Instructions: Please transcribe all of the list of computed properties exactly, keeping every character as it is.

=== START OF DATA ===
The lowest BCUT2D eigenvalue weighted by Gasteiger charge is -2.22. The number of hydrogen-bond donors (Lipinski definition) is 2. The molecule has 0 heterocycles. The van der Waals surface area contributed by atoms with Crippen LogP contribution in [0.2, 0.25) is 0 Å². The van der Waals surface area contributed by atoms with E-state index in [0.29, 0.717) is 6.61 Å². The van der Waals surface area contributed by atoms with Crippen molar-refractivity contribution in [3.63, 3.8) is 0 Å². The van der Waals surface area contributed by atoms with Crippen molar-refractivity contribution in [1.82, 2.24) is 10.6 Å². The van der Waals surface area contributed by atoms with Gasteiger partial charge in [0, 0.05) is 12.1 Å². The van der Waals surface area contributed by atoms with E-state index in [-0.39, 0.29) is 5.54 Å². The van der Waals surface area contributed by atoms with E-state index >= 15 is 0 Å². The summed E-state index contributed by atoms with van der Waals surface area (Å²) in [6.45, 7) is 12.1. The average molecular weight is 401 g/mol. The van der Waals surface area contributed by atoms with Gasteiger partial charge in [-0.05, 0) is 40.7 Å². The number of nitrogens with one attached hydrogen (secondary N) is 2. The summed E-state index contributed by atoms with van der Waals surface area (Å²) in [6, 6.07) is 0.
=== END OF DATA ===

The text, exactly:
The lowest BCUT2D eigenvalue weighted by Gasteiger charge is -2.22. The number of hydrogen-bond donors (Lipinski definition) is 2. The molecule has 0 heterocycles. The van der Waals surface area contributed by atoms with Crippen LogP contribution in [0.2, 0.25) is 0 Å². The van der Waals surface area contributed by atoms with E-state index in [0.29, 0.717) is 6.61 Å². The van der Waals surface area contributed by atoms with Crippen molar-refractivity contribution in [3.63, 3.8) is 0 Å². The van der Waals surface area contributed by atoms with Crippen molar-refractivity contribution in [1.82, 2.24) is 10.6 Å². The van der Waals surface area contributed by atoms with Gasteiger partial charge in [0, 0.05) is 12.1 Å². The van der Waals surface area contributed by atoms with E-state index in [-0.39, 0.29) is 5.54 Å². The van der Waals surface area contributed by atoms with E-state index >= 15 is 0 Å². The summed E-state index contributed by atoms with van der Waals surface area (Å²) in [6.45, 7) is 12.1. The average molecular weight is 401 g/mol. The van der Waals surface area contributed by atoms with Gasteiger partial charge in [-0.05, 0) is 40.7 Å². The number of nitrogens with one attached hydrogen (secondary N) is 2. The summed E-state index contributed by atoms with van der Waals surface area (Å²) in [6, 6.07) is 0.